Further, the measures the VCs recommend aren’t directly discernible from companies’ public disclosures. One key variable in the special cloud metrics is the rate of customer churn but few companies disclose their actual churn rate. Trying to guess by looking at customer growth rates could be seriously misleading because a burst of new sign-ups could hide older customers quitting. Likewise, few companies reveal their average contract length or customer acquisition costs. The VCs make assumptions and guesstimates to calculate their cloud-specific ratios, making their precise-seeming business evaluations rather squishy.
Finally, the VCs may be fundamentally underestimating how difficult it will be for cloud services companies to turn a profit someday. In their theoretical model, a cloud company’s up-front investments today are setting the company up for big profits down the road, once enough customers have been acquired.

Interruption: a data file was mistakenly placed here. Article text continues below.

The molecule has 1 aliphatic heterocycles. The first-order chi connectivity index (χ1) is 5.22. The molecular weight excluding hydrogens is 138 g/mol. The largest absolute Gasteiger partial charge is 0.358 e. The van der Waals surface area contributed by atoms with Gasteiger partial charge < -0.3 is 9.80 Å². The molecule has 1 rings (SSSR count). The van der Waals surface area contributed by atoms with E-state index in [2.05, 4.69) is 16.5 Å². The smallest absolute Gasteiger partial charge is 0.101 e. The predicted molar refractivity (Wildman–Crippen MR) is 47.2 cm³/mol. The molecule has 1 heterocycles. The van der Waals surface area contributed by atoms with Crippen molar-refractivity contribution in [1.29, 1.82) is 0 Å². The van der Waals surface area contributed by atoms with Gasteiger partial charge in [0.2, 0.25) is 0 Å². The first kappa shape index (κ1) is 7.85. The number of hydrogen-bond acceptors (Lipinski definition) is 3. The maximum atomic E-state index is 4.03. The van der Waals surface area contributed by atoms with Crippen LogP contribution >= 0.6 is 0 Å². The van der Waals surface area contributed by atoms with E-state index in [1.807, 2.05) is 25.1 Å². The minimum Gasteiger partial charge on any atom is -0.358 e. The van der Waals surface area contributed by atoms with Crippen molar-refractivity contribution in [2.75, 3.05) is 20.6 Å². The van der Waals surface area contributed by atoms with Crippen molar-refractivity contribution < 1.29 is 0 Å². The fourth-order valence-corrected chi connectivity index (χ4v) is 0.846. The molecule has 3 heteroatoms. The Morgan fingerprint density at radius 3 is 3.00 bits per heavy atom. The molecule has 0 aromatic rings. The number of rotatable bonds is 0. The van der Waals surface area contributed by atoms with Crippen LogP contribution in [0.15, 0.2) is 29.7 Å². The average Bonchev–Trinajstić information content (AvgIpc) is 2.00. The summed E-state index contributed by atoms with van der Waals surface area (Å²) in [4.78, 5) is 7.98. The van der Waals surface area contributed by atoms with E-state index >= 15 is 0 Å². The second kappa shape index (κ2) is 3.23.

But the rosy scenario assumes a company’s customer acquisition costs diminish while the profitability of providing services remains steady or improves. It may be exactly the opposite, since acquiring customers becomes more difficult as a company grows larger, and those later customers can be more expensive to serve.
For example, Salesforce.com (CRM) has been in business for 15 years and not only hasn’t turned a profit for the past three years but has also seen its marketing expenses rising as a percentage of revenue, and its gross profit to deliver services falling. That results in a graph that looks just the opposite of the one in the VCs’ post, albeit less dramatic.
This time it's different? Probably not.